Practical Ways to Structure Remote Teams in the Face of Coronavirus

As soon as the statistics, predictions and hypotheses related to the economic fallout from the Coronavirus outbreak are put in print, they change. That stated, as of March 18, 2020, we, the team at TGG, want to share what we can with our network to help you structure remote teams in the face of great change.

It has been a little more than 10 weeks since the Coronavirus outbreak began to be reported globally. In the past 3 days, the U.S. has moved from banning gatherings of 500 or more to 50 or more and now 10 or more. Over the past three days, a ban on all gatherings of 50 or more individuals has expanded to a ban on all gatherings of 10 or more people at any time. Drive-through tests are being set up around the U.S. with the ability to swab sick individuals and provide results more rapidly than the current 3-day wait. Though at this time there are few stations to be found.

With schools out, children are at home attempting to master e-learning alongside their parents who are also attempting to telecommute to work each day. It is a strange time for all of us, requiring calm, patience and flexibility.

As a business who has always had the capacity to operate remotely for our out of town clients, we feel uniquely
adjusted to the structures that allow for successful functioning as more businesses lose the ability to communicate on-site and face-to-face. However, we too have never been through anything like this and we are doing our best to respond with sensitivity to the concerns of our workers and our clients.

Support for businesses who experience losses.

Businesses negatively impacted by Coronavirus will be eligible for low interest government loans. President Trump signed a bill that allows the Small Business Administration to issue an estimated $7 billion in low-interest loans through the U.S. Small Business Administration’s Economic Injury Disaster Loans program. These loans offer up to $2 million in assistance for a small business.

Payroll taxes may be reduced.

The bill on the Senate floor would reduce payroll taxes for someone who is sick (up to $2,000 per sick employee). Articles across the internet indicate that there may be a total freeze on payroll tax for the foreseeable future.

As of today, March 18th, 2020, individuals, including small business owners, can defer up to $1 million in IRS tax payments without interest and penalties for 90 days of the April 15th deadline.

A global slowdown will certainly follow the major supply chain disruptions that have already occurred. This global slowdown will likely affect small and mid-size companies more acutely; and while the supply chain in China will likely start to come back online in the next month, the impact of the virus’ spread in the U.S. has yet to peak and so our ability to engage with the improved supply chain will lag behind.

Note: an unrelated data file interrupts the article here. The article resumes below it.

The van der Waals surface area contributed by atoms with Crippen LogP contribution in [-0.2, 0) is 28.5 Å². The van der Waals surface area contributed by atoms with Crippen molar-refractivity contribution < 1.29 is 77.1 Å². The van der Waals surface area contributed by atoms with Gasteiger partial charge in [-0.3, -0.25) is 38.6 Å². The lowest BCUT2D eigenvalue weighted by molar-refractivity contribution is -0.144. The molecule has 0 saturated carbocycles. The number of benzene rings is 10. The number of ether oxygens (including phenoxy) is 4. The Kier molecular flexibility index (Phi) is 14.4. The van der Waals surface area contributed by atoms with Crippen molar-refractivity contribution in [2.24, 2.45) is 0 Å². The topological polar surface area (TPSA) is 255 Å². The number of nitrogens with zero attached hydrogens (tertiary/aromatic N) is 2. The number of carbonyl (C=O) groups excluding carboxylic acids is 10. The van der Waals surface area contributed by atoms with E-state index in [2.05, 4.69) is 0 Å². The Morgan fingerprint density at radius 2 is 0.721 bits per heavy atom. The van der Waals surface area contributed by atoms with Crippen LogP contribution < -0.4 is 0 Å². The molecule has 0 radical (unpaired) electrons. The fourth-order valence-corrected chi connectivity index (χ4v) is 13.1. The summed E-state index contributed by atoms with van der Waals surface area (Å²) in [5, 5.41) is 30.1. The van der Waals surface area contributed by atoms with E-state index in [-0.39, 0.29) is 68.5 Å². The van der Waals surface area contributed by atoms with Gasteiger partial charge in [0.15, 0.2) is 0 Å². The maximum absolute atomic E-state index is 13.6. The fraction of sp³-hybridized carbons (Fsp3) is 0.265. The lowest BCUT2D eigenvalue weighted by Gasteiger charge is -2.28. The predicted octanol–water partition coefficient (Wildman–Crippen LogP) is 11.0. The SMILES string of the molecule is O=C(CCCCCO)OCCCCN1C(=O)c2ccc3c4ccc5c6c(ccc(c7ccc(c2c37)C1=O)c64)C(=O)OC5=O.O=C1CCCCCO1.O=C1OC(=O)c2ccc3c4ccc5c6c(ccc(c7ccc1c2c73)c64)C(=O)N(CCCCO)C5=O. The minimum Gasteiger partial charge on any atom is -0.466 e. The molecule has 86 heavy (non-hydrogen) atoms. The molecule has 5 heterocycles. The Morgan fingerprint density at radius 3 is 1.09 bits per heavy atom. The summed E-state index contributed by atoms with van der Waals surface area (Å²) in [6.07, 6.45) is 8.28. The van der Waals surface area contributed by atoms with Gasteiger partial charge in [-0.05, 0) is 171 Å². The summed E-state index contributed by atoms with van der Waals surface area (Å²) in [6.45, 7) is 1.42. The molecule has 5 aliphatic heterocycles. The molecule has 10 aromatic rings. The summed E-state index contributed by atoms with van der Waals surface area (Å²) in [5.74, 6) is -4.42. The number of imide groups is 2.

For businesses learning to structure a workforce that is now entirely remote, we would like to share our own best practices for remote work.

1: Use technology: Implement communication platforms for real-time teamwork, task management and accountability. Platforms such as Zoom for video conferencing, Slack for realtime discussions by teams and Trello for task management can streamline deliverables and communication

2: Adopt “the way of the coder”: That means scrum meetings in which this day’s tasks are laid out, yesterdays tasks are rapidly reviewed and everyone breaks and goes to work. These can be conducted on Zoom at the same time each day.

3: COMMUNICATE: communicate communicate communicate. Call clients on the phone, let them know you are still there working in the same diligent way as you always have been, just remotely, for the foreseeable future.

4: Be clear on team leaders’ responsibilities: Autonomy and trust are essential for good team leaders in a remote work environment. Do not try to micromanage a remote team. Trust that you made the right hires and that your team leaders will communicate issues as they arise.

5: Lead by example: C-suite interaction across platforms throughout the early days of establishing remote work is essential. Your presence in meetings will let your company know that you are invested in the success of the new workday structure.

Despite all the hype, people are not sitting at home watching endless shows on Netflix. They are working, often late into the night while their children are asleep. Results count, but the timing of creating those results is less important.

We will weather the storm and come out with deeper insights into the structures that work. The leaders who step into their own will remain strong leaders once we are all able to get back to face-to-face work and and the value they bring will be magnified.

At TGG, we are grateful for our clients, for their trust and for our own team who are transitioning to 100% remote work. Our quality of reporting will not be impacted, though the strategies we implement to achieve that quality will adjust to the circumstances.

Stay healthy,

Wash your hands